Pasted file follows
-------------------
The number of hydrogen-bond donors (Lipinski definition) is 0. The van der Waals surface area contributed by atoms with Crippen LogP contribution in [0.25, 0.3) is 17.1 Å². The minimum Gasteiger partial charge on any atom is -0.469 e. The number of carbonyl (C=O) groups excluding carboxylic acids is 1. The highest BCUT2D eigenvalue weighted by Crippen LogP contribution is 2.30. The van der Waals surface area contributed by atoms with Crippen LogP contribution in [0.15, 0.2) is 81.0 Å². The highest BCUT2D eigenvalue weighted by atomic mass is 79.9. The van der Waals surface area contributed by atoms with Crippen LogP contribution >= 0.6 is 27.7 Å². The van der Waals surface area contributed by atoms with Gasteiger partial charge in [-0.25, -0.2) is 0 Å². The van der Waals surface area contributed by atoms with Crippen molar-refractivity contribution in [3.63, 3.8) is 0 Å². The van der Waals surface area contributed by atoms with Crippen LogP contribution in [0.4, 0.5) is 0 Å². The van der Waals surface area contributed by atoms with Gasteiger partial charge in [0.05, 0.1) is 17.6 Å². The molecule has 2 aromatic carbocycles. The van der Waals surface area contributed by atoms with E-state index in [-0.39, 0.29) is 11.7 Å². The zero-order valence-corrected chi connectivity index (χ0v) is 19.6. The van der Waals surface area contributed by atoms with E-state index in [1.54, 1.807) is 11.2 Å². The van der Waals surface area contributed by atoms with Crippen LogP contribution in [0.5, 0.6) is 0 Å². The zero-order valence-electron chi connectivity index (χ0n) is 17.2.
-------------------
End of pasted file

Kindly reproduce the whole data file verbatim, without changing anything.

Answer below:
The number of hydrogen-bond donors (Lipinski definition) is 0. The van der Waals surface area contributed by atoms with Crippen LogP contribution in [0.25, 0.3) is 17.1 Å². The minimum Gasteiger partial charge on any atom is -0.469 e. The number of carbonyl (C=O) groups excluding carboxylic acids is 1. The highest BCUT2D eigenvalue weighted by Crippen LogP contribution is 2.30. The van der Waals surface area contributed by atoms with Crippen LogP contribution in [0.15, 0.2) is 81.0 Å². The highest BCUT2D eigenvalue weighted by atomic mass is 79.9. The van der Waals surface area contributed by atoms with Crippen LogP contribution >= 0.6 is 27.7 Å². The van der Waals surface area contributed by atoms with Gasteiger partial charge in [-0.25, -0.2) is 0 Å². The van der Waals surface area contributed by atoms with Crippen molar-refractivity contribution in [3.63, 3.8) is 0 Å². The van der Waals surface area contributed by atoms with Crippen LogP contribution in [0.4, 0.5) is 0 Å². The van der Waals surface area contributed by atoms with Gasteiger partial charge in [0.05, 0.1) is 17.6 Å². The molecule has 2 aromatic carbocycles. The van der Waals surface area contributed by atoms with E-state index in [-0.39, 0.29) is 11.7 Å². The zero-order valence-corrected chi connectivity index (χ0v) is 19.6. The van der Waals surface area contributed by atoms with E-state index in [1.54, 1.807) is 11.2 Å². The van der Waals surface area contributed by atoms with Crippen LogP contribution in [0.5, 0.6) is 0 Å². The zero-order valence-electron chi connectivity index (χ0n) is 17.2.